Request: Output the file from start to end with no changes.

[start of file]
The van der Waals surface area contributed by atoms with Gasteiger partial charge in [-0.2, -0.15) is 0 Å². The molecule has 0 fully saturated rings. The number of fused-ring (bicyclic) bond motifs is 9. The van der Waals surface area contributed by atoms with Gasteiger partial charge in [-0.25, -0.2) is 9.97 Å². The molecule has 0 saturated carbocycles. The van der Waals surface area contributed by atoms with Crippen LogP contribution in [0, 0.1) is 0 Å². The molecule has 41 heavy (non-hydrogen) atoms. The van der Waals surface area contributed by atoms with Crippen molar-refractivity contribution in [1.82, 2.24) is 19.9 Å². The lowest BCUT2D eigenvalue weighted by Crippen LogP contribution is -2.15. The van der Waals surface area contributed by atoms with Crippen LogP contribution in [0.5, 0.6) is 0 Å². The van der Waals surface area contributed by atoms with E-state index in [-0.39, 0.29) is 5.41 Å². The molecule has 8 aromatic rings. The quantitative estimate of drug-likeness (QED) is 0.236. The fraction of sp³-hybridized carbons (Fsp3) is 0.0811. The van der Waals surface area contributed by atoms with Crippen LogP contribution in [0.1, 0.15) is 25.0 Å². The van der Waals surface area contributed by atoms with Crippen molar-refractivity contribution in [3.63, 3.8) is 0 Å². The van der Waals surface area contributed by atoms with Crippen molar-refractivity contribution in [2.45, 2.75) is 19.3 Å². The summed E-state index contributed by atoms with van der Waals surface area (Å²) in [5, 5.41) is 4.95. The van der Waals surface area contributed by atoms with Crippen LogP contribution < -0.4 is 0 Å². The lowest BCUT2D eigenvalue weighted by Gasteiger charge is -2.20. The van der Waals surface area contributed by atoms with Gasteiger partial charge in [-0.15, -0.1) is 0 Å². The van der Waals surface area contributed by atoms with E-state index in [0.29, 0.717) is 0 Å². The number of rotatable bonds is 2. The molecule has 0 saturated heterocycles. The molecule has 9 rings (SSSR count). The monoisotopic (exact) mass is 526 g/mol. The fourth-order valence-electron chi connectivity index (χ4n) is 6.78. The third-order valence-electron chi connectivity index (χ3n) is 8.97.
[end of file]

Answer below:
The van der Waals surface area contributed by atoms with Gasteiger partial charge in [-0.2, -0.15) is 0 Å². The molecule has 0 fully saturated rings. The number of fused-ring (bicyclic) bond motifs is 9. The van der Waals surface area contributed by atoms with Gasteiger partial charge in [-0.25, -0.2) is 9.97 Å². The molecule has 0 saturated carbocycles. The van der Waals surface area contributed by atoms with Crippen LogP contribution in [0, 0.1) is 0 Å². The molecule has 41 heavy (non-hydrogen) atoms. The van der Waals surface area contributed by atoms with Crippen molar-refractivity contribution in [1.82, 2.24) is 19.9 Å². The lowest BCUT2D eigenvalue weighted by Crippen LogP contribution is -2.15. The van der Waals surface area contributed by atoms with Crippen LogP contribution in [0.5, 0.6) is 0 Å². The van der Waals surface area contributed by atoms with E-state index in [-0.39, 0.29) is 5.41 Å². The molecule has 8 aromatic rings. The quantitative estimate of drug-likeness (QED) is 0.236. The fraction of sp³-hybridized carbons (Fsp3) is 0.0811. The van der Waals surface area contributed by atoms with Crippen LogP contribution in [0.1, 0.15) is 25.0 Å². The van der Waals surface area contributed by atoms with Crippen molar-refractivity contribution in [3.63, 3.8) is 0 Å². The van der Waals surface area contributed by atoms with Crippen molar-refractivity contribution in [2.45, 2.75) is 19.3 Å². The summed E-state index contributed by atoms with van der Waals surface area (Å²) in [5, 5.41) is 4.95. The van der Waals surface area contributed by atoms with Crippen LogP contribution < -0.4 is 0 Å². The lowest BCUT2D eigenvalue weighted by Gasteiger charge is -2.20. The van der Waals surface area contributed by atoms with Gasteiger partial charge in [-0.15, -0.1) is 0 Å². The van der Waals surface area contributed by atoms with E-state index in [0.29, 0.717) is 0 Å². The number of rotatable bonds is 2. The molecule has 0 saturated heterocycles. The molecule has 9 rings (SSSR count). The monoisotopic (exact) mass is 526 g/mol. The fourth-order valence-electron chi connectivity index (χ4n) is 6.78. The third-order valence-electron chi connectivity index (χ3n) is 8.97.